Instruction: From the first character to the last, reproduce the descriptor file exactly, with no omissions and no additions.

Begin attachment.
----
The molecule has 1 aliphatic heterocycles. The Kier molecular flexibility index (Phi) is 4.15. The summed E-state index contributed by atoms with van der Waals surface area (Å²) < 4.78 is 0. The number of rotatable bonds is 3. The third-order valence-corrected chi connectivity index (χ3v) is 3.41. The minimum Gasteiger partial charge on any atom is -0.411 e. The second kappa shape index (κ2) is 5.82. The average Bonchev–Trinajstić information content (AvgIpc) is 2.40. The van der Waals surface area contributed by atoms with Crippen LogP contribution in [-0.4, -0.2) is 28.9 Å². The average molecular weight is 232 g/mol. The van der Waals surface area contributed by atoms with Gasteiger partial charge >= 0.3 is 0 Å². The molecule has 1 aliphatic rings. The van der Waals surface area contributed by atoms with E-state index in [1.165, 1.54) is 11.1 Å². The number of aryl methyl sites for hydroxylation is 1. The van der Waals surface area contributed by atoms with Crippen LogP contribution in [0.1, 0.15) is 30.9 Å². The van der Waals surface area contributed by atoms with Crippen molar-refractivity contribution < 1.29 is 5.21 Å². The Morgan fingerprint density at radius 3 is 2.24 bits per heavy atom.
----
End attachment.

The molecule has 1 aliphatic heterocycles. The Kier molecular flexibility index (Phi) is 4.15. The summed E-state index contributed by atoms with van der Waals surface area (Å²) < 4.78 is 0. The number of rotatable bonds is 3. The third-order valence-corrected chi connectivity index (χ3v) is 3.41. The minimum Gasteiger partial charge on any atom is -0.411 e. The second kappa shape index (κ2) is 5.82. The average Bonchev–Trinajstić information content (AvgIpc) is 2.40. The van der Waals surface area contributed by atoms with Crippen LogP contribution in [-0.4, -0.2) is 28.9 Å². The average molecular weight is 232 g/mol. The van der Waals surface area contributed by atoms with Gasteiger partial charge >= 0.3 is 0 Å². The molecule has 1 aliphatic rings. The van der Waals surface area contributed by atoms with E-state index in [1.165, 1.54) is 11.1 Å². The number of aryl methyl sites for hydroxylation is 1. The van der Waals surface area contributed by atoms with Crippen LogP contribution in [0.1, 0.15) is 30.9 Å². The van der Waals surface area contributed by atoms with Crippen molar-refractivity contribution < 1.29 is 5.21 Å². The Morgan fingerprint density at radius 3 is 2.24 bits per heavy atom.